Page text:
Field experiments for cultural protectionism

The [writers’] strike, Layfield noted, "is perfect timing for our January
launch.  It’ll give Canadians an opportunity to go and watch something
different rather than watching reruns of American shows. "Once (Canadians) see … the quality and the stories that they like, you win them over pretty quickly," she added.  CBC [a Canadian network] announced three new dramas, a sitcom, a daytime talk show and a reality series yesterday.

Here is more.  And on the other side of the border:

With the Writers Guild of America still on strike and no guarantee
that a resumption of talks next week will bring any resolution, this
should all be a boon for Canadian shows vying to air in the United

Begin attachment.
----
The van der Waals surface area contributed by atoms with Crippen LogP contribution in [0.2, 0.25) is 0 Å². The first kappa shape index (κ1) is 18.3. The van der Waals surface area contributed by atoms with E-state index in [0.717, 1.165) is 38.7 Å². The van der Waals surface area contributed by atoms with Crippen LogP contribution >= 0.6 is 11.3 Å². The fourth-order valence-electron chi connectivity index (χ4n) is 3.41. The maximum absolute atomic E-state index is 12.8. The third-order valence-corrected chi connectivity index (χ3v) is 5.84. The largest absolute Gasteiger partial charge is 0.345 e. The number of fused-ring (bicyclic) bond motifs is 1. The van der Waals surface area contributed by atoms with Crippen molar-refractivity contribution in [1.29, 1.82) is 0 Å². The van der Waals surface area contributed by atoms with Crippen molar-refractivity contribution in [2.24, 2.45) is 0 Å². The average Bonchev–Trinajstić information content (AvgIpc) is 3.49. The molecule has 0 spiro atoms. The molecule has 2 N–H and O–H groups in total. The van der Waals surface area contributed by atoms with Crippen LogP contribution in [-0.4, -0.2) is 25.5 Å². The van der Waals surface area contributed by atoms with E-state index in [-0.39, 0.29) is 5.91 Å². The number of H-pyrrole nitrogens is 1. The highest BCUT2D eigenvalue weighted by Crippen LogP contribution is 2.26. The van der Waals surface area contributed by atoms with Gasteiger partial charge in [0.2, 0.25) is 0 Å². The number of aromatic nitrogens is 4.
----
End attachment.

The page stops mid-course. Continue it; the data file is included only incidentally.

States, right?…but there is no
indication that U.S. programmers are looking to Canada in droves.

As for one new show, The Border, the Canadian producer remarked:

"Many test viewers who have seen this have said that it doesn’t look
like traditional Canadian television.  It’s got a whole other level of
energy, of entertainment value. There’s never a dull moment," Raymont

Have you heard about cultural path dependence?  The simplest hypothesis, of course, is that once Canadian producers gain a foothold in their home market they will be able to keep it.  I’ll predict no, but stay tuned for further reports next year…


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